When I was growing up, my folks had a friend named Joan who had a house at Stratton and she used to come up from NYC quite a bit. She had friends in the movie industry and would bring up movies to show before they hit the theaters – it was a big deal for us, I remember seeing Downhill Racer with Robert Redford at one of her little parties. One weekend Joan took our pet chicken Henny Penny to visit NYC. Henny Penny had her toes all frost bit off so she walked on two peg legs. We kept her in a box by the woodstove and she’d cackle when she wanted to go out and cackle when she wanted to come in. Joan took her to New York and tried to find diapers and leashes, but had no luck. Still, Henny Penny was the hit of the town and came back to us with a little plastic plate with pictures of all she saw in New York.
One weekend, when I was about 14, my family went to visit Joan in her apartment on Bleeker Street in Manhattan. I’d been to a big city once before, and that was Boston, and I was so scared that I’d get mugged that I went out and bought Bruce Tegner’s book of judo so I could practice protecting myself. In New York City I was just so amazed to see the tall buildings and no greenery, my parents had to tell me to stop looking up. We went to Beatlemania and I was just as amazed to see all the girls screaming when Paul came down to sing Yesterday.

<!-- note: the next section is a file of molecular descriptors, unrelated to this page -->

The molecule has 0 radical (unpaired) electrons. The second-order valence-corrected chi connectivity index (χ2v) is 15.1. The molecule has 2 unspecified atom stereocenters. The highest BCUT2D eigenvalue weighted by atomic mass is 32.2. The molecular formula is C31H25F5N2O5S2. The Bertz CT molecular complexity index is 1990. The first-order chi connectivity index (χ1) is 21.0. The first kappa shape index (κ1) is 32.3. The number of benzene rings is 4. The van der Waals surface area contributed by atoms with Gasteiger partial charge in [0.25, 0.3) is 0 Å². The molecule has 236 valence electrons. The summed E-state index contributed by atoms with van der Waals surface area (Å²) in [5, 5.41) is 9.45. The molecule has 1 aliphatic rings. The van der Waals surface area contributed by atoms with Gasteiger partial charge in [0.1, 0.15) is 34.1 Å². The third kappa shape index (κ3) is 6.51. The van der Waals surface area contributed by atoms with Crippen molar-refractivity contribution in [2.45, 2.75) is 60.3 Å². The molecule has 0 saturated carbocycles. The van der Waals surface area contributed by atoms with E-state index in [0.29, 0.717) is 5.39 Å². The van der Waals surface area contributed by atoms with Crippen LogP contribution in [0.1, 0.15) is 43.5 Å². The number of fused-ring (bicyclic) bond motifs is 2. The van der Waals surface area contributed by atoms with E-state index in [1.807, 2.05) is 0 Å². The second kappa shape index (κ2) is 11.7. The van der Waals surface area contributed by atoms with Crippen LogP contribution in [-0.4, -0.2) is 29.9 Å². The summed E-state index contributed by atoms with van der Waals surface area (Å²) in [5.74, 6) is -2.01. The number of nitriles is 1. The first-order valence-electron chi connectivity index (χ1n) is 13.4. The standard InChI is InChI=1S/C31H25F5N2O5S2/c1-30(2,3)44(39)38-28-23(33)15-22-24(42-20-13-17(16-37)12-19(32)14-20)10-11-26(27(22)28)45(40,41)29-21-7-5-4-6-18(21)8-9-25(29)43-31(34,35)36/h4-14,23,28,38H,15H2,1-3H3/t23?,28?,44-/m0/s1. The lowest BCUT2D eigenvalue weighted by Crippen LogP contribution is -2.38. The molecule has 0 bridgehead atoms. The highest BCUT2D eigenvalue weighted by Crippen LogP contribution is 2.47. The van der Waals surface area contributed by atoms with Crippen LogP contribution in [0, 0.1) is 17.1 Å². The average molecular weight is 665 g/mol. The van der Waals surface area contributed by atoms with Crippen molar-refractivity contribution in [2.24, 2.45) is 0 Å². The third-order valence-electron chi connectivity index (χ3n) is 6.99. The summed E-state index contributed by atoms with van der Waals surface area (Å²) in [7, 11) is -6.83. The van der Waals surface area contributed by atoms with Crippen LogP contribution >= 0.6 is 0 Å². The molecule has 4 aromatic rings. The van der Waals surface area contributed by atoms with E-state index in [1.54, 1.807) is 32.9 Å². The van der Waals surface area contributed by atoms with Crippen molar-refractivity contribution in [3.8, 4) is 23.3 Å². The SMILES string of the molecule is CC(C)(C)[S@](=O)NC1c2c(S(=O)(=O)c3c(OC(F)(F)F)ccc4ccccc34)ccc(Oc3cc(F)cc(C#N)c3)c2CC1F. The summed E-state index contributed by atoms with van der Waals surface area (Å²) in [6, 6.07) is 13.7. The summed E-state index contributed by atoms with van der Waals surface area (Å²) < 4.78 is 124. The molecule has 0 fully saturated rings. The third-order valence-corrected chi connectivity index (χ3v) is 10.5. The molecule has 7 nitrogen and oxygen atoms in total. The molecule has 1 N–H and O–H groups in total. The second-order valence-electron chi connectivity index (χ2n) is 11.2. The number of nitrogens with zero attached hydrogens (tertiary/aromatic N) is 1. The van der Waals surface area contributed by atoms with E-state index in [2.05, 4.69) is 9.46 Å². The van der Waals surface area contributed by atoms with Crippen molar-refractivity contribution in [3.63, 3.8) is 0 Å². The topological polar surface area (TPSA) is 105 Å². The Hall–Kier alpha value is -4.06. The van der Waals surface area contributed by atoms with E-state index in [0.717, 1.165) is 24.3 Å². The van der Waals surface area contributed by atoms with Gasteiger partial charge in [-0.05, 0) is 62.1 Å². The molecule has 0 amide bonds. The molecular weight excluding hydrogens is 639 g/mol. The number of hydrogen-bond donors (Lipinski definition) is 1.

At that point we were all milking cows back in Vermont, so of course we were all awake at 4:30 in the morning in Manhattan. There I was, awake and bored, and decided to walk down all the flights of stairs. . . there were a lot of stairs. . . to the bottom of the building where I found a little grocery store. I was struck by how small a store it was, and by all the women who came down in their bathrobes to buy two eggs and one banana, and a little bit of bread, really small portions of everything. I was used to going to the grocery store once a week and filling up a cart. So I started chatting with the ladies and the grocer there and they let me volunteer to bag all the groceries. Each of the mornings there I was, and that’s what I remember from my first trip to New York City.
Kids will offer to help just because they want to. Yesterday I was sawing cedar at Lee Blackwell’s farm, Blackwell Roots in Cabot, and a car pulled up and parked in behind me with people watching me saw. There was a kid in the car who finally got up the courage to come out. He asked if he could watch me for a few minutes, so I said sure. He said “I can help you move the boards off.” I said sure. I gave him ear protection and I gave him gloves and he tailed the mill for me for two logs. He said I didn’t have to pay him and I said don’t worry, I won’t.
I’m sawing all cedar for Lee, all 4×4’s and 1×6’s, he wants to build some kind of new greenhouse and crates for storing new vegetables and boards for siding. I’ve applied for a Farm Viability Program grant to get an edger for these sawing jobs. It will let me do a lot more boards every day, of better quality, and it will go ever faster if I get help (older help) because we can use two machines at once instead of putting boards back through the same mill, which is what I do now. I’ll find out if I get the grant in January.